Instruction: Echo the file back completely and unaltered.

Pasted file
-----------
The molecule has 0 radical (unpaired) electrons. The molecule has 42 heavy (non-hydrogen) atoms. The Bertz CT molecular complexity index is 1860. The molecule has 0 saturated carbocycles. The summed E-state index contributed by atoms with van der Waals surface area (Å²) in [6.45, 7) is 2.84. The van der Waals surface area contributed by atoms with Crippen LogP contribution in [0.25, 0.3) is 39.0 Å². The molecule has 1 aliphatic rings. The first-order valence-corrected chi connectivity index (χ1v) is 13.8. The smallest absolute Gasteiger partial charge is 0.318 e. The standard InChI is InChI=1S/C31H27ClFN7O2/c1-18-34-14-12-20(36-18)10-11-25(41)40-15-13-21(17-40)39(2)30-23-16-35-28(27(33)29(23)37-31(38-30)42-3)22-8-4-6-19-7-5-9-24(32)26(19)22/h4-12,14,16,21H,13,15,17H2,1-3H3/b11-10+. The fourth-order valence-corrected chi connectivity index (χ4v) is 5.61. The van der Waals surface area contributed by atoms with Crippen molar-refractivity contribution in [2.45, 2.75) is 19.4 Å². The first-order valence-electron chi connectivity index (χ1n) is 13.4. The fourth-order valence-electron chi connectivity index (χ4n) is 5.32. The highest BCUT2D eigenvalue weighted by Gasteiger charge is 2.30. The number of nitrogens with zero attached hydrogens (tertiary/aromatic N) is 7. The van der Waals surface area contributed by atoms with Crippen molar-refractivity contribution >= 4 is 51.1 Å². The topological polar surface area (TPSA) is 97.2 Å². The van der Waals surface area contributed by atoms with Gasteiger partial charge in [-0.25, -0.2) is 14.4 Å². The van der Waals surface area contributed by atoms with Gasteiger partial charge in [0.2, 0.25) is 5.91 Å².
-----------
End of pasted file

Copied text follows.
The molecule has 0 radical (unpaired) electrons. The molecule has 42 heavy (non-hydrogen) atoms. The Bertz CT molecular complexity index is 1860. The molecule has 0 saturated carbocycles. The summed E-state index contributed by atoms with van der Waals surface area (Å²) in [6.45, 7) is 2.84. The van der Waals surface area contributed by atoms with Crippen LogP contribution in [0.25, 0.3) is 39.0 Å². The molecule has 1 aliphatic rings. The first-order valence-corrected chi connectivity index (χ1v) is 13.8. The smallest absolute Gasteiger partial charge is 0.318 e. The standard InChI is InChI=1S/C31H27ClFN7O2/c1-18-34-14-12-20(36-18)10-11-25(41)40-15-13-21(17-40)39(2)30-23-16-35-28(27(33)29(23)37-31(38-30)42-3)22-8-4-6-19-7-5-9-24(32)26(19)22/h4-12,14,16,21H,13,15,17H2,1-3H3/b11-10+. The fourth-order valence-corrected chi connectivity index (χ4v) is 5.61. The van der Waals surface area contributed by atoms with Crippen molar-refractivity contribution in [2.45, 2.75) is 19.4 Å². The first-order valence-electron chi connectivity index (χ1n) is 13.4. The fourth-order valence-electron chi connectivity index (χ4n) is 5.32. The highest BCUT2D eigenvalue weighted by Gasteiger charge is 2.30. The number of nitrogens with zero attached hydrogens (tertiary/aromatic N) is 7. The van der Waals surface area contributed by atoms with Crippen molar-refractivity contribution >= 4 is 51.1 Å². The topological polar surface area (TPSA) is 97.2 Å². The van der Waals surface area contributed by atoms with Gasteiger partial charge in [-0.25, -0.2) is 14.4 Å². The van der Waals surface area contributed by atoms with Gasteiger partial charge in [0.2, 0.25) is 5.91 Å².